If it isn’t a reinvention it is at least a repositioning. Given that Danny Vaughn’s extensive CV includes melodic rock band Tyketto and a stint with Waysted led by UFO axe man Pete Way, his heritage isn’t obviously grist to the AUK mill, nor necessarily are rave notices in Midland Metalheads (due respect of course). But bear with us on this….. the content and style has shifted notably in his impressive recent album ‘Myths, Legends & Lies‘. His other role with The Ultimate Eagles shows his softer side has always been there so it’s no coincidence that the new material calls to mind recent solo work by real Eagle Timothy B Schmidt. It’s like The Eagles but with a bigger belt buckle and more studs on the jacket or, alternatively, the harder end of the Black Crowes repertoire.
With over 35 years of recording and touring already banked, he brings a tide of deep support with him as the audience participation levels soar on the more anthemic songs. The venue, possibly having its debut mention in AUK reviews, is barely a triple jump from London’s Camden Town station and tonight some 150 fans make it close to capacity. It’s maybe not the edgiest adjective for a rock musician but throughout the set and in a brief post gig chat Vaughn comes over as very affable. As the first artist to go public about losing out via the financial collapse of Pledge Music, his new output hasn’t had an easy route to market, but he has persevered and emphasises that the new departure gives a great focus to his inherent love of and fascination for narratives down the ages.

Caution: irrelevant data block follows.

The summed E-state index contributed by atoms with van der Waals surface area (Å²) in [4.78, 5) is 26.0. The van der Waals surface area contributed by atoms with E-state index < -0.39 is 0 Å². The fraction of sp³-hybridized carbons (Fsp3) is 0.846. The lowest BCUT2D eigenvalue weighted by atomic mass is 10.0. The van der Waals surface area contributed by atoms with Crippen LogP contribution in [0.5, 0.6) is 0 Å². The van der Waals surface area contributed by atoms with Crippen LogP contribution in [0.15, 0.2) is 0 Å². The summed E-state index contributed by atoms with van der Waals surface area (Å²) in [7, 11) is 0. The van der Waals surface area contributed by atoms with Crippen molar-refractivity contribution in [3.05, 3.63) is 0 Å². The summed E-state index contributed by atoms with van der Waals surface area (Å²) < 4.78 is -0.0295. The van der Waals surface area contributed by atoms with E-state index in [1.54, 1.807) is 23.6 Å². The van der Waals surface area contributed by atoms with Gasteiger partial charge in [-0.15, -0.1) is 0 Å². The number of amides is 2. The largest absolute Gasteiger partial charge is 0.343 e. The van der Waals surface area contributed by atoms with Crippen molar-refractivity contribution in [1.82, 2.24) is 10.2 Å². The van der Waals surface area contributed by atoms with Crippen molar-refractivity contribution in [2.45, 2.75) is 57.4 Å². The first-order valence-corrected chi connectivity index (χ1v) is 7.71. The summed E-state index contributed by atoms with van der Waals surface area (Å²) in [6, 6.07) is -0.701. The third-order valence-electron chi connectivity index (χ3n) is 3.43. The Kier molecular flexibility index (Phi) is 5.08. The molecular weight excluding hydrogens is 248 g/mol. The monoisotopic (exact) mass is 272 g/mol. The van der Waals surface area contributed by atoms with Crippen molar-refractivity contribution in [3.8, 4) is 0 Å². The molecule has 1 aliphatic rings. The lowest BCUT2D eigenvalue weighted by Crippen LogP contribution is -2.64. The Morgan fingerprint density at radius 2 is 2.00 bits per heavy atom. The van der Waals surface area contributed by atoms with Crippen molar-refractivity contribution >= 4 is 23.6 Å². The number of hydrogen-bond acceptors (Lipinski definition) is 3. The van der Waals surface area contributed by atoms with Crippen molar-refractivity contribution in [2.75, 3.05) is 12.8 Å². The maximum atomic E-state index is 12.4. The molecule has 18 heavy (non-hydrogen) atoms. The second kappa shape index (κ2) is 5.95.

Playing for well over 90 minutes after a fairly tight journey from Heathrow airport, he is certainly generous and his impassioned musical and lyrical approach belies the travel rigours. Opening song, an acoustic belting rock ballad with a compelling extended instrumental intro, ‘Walk on Fire‘ sets the tone. ‘Black Crow’ is a lyrically modern take on transatlantic folk rock with wells, pennies, collection plates and ditches rooting the song in a previous century. ‘Badlands Rain’ is a powerful song about the huge rates of alcoholism in the Dakotan Native American reservation he knows from past life. ‘Shadow of King John’, the lead single from the new album, also impresses. It’s based on his years in Limerick, testifying to the major Irish economic boom of the early 2000s (when Vaughn lived there) and then the mighty fall. It’s perhaps unusual to hear an American having a go at an explicitly Irish theme but with his first-hand experience it convinces nonetheless. Another lyrical standout is ‘Point The Way’, an engaging rambling narrative, starting off in Kazakhstan, with the words half sung/half spoken. ‘Seven Bells’ is a finely crafted folk rock tale, with a big stirring chorus, based on the plight of an old sailing town.
Old standards from his previous incarnations include ‘Battle Lines’, ‘Miracle Days’ and ‘Standing Alone’, the latter in particular the one that brought Vaughn to wider attention. There is a recurring theme of independence, self-determination and taking key decisions at important defining stages of life. The set closed with a crowd-participation rendition of ‘Forever Young’, the single cover amidst a hefty 18 song set list.